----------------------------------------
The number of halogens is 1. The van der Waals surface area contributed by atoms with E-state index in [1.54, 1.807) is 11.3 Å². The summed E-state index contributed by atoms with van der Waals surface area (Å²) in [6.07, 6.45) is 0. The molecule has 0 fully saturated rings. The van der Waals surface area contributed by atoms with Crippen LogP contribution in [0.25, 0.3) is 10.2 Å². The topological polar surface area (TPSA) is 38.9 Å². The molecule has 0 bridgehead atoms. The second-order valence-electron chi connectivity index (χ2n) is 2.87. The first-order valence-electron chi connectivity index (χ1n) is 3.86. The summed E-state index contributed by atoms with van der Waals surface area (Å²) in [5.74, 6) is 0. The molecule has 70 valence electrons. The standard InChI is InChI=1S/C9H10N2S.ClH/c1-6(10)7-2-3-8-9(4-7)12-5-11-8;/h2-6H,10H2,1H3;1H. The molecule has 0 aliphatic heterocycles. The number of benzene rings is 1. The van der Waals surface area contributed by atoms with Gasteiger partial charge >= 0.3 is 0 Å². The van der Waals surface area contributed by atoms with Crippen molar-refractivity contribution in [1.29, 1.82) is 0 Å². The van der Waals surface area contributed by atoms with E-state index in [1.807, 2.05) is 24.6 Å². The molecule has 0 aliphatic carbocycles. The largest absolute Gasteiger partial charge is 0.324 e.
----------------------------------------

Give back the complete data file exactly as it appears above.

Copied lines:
The number of halogens is 1. The van der Waals surface area contributed by atoms with E-state index in [1.54, 1.807) is 11.3 Å². The summed E-state index contributed by atoms with van der Waals surface area (Å²) in [6.07, 6.45) is 0. The molecule has 0 fully saturated rings. The van der Waals surface area contributed by atoms with Crippen LogP contribution in [0.25, 0.3) is 10.2 Å². The topological polar surface area (TPSA) is 38.9 Å². The molecule has 0 bridgehead atoms. The second-order valence-electron chi connectivity index (χ2n) is 2.87. The first-order valence-electron chi connectivity index (χ1n) is 3.86. The summed E-state index contributed by atoms with van der Waals surface area (Å²) in [5.74, 6) is 0. The molecule has 70 valence electrons. The standard InChI is InChI=1S/C9H10N2S.ClH/c1-6(10)7-2-3-8-9(4-7)12-5-11-8;/h2-6H,10H2,1H3;1H. The molecule has 0 aliphatic heterocycles. The number of benzene rings is 1. The van der Waals surface area contributed by atoms with Gasteiger partial charge >= 0.3 is 0 Å². The van der Waals surface area contributed by atoms with Crippen molar-refractivity contribution in [1.29, 1.82) is 0 Å². The van der Waals surface area contributed by atoms with E-state index in [1.807, 2.05) is 24.6 Å². The molecule has 0 aliphatic carbocycles. The largest absolute Gasteiger partial charge is 0.324 e.